Nutritional Newsletter : Eat Well, Be Well!

Issue 12072020

To V or Not to V? Is A Vegan or Vegetarian Diet Right for You?

By now, we have all heard of different, good and bad diets, and have even heard of family or friends who have gone “vegan,” or have adopted a “plant-based diet.” Others may even know people on a “whole-food, plant-based diet“, too. While some of this terminology is relatively new, some of it has a longer history. And adding to the confusion is how these terms are quickly evolving, and how they often mean different things to different people.

“Plant-Based” Explained

In 1980, T. Colin Campbell, PhD, was at the National Institutes of Health researching the potential therapeutic impact that a low-fat, high-fiber, vegetable-based diet could have on cancer. Campbell sought a simple term that defined this eating pattern without raising ethical considerations. He introduced the term “plant-based” into the world of nutritional science. Years later, however, after testifying against the supplement industry, Campbell added the “whole-food” modifier to clarify that it was whole plant-foods rather than isolated nutrients that had health-promoting effects.

Vegan vs. Plant-Based Diet: What’s the Difference?

A plant-based diet predominantly comprises plants. Most people use the term to refer to a 100 percent plant diet, but some people include small amounts of animal products. A vegan diet totally eliminates all animal products.

Donald Watson introduced the term “vegan” in 1944 to describe eating behaviors that would fully avoid all animal products for ethical reasons. Back then, the definition implied that a vegan diet completely eliminated animal-derived foods of all kinds. Over time, however, people continued to adopt the vegan way of eating for reasons other than animal welfare (such as for better health and for the environment), and today a “vegan diet” is commonly used to describe a diet that excludes animal products, regardless of motivation.

Unlike in veganism, in a plant-based diet, most of the food comes from plants. The term originated in the health science community, where it was more appropriate than “vegetarian” or “vegan,” as it is not synonymous with “never eating meat” or “never eating animal products.” Consumption of very small amounts of animal foods can be insignificant when speaking of the health benefits of a diet, an important nuance for science that is not captured by the term “vegan” or “vegetarian.”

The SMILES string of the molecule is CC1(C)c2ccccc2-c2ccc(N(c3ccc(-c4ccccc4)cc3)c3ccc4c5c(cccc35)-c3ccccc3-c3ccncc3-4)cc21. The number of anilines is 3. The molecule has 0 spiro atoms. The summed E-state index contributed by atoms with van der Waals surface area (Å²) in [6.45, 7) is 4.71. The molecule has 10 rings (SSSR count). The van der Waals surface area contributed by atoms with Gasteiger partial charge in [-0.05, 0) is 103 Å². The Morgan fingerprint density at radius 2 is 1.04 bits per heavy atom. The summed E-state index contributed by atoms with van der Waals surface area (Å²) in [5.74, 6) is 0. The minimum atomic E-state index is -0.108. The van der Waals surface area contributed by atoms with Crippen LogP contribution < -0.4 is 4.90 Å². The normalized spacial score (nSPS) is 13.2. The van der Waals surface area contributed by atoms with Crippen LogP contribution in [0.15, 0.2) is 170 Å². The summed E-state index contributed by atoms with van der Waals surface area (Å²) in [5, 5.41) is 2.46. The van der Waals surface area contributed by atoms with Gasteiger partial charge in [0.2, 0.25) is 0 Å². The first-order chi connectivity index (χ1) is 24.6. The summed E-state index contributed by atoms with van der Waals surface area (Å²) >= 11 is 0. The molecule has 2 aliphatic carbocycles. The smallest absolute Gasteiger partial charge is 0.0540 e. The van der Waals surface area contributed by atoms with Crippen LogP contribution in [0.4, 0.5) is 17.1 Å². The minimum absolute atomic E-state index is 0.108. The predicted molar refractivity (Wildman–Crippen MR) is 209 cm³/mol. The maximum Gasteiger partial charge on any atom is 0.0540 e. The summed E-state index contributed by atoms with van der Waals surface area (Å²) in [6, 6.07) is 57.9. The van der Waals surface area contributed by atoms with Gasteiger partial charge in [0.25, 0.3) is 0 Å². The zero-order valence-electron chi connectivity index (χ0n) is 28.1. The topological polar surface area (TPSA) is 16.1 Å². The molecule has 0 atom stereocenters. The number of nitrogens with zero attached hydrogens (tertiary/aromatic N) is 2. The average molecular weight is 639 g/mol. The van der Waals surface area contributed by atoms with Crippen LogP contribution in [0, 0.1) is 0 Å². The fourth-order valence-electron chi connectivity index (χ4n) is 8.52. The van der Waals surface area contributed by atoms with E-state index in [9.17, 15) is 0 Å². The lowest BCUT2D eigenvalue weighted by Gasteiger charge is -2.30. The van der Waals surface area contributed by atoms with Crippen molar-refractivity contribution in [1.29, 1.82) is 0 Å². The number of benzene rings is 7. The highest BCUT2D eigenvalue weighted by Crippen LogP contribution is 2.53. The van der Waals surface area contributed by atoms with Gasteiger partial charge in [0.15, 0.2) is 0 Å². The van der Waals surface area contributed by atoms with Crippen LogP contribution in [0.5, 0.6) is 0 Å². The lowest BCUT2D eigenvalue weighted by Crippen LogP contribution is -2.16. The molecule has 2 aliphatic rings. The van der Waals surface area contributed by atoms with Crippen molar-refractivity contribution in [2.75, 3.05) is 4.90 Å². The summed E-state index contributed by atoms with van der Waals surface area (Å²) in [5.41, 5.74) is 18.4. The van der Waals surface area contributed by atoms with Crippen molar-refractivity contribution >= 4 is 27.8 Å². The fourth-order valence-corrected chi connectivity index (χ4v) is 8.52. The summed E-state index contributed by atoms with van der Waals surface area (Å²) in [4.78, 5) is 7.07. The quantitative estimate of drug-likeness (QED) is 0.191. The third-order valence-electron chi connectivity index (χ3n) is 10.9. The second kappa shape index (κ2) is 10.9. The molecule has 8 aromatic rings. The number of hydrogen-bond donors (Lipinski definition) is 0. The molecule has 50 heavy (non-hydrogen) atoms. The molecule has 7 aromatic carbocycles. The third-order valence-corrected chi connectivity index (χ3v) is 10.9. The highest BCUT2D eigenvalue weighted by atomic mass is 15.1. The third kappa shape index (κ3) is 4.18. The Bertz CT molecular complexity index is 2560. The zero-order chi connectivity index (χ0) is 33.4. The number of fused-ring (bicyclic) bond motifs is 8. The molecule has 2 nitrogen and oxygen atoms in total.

What Is a Whole-Food, Plant-Based Diet?

A whole-food, plant-based diet is centered on whole, unrefined or minimally refined plant foods and excludes or minimizes meat, dairy products, eggs, and highly refined foods such as bleached flour, refined sugar, and oil. A person eating this way will eat mainly fruits, vegetables (including tubers and starchy vegetables), whole grains and legumes.

The “whole-food” modifier has become increasingly relevant, as highly processed vegan foods have become more widely available. This has made it possible to carry a vegan diet while eating very few whole plant foods. Simultaneously, for marketing purposes, many manufacturers have begun labeling these highly processed vegan foods as “plant-based,” which has made “plant-based” and “vegan” synonyms in food labeling. Today, however, foods sporting the “plant-based” label are generally vegan, whether or not they’re healthy.

Can You Be Vegan and Whole-Food Plant-Based?

Yes! It’s not just possible but common to be both vegan and whole-food, plant-based! Many people adopt a whole-food, plant-based diet and, after experiencing significant health benefits, become interested in other reasons for avoiding animal products such as environmental impact and ethical issues. We’ve also heard from vegans who gave up animal products for ethical reasons and, after some time, decided to adopt a whole-food, plant-based diet for their health.

Is a Plant Based Diet Healthier?

A plant-based diet isn’t automatically healthy. Too much saturated fat, sugar and salt from any source isn’t good for your health. But there are plenty of processed plant-based meals and snacks like sweet potato fries, vegetarian nuggets and fruit bars, too. Some of these meals and snacks are marketed as being healthier, although some ingredients may increase your intake of saturated fat, salt and sugars, which could negatively affect your health, especially if you eat them regularly.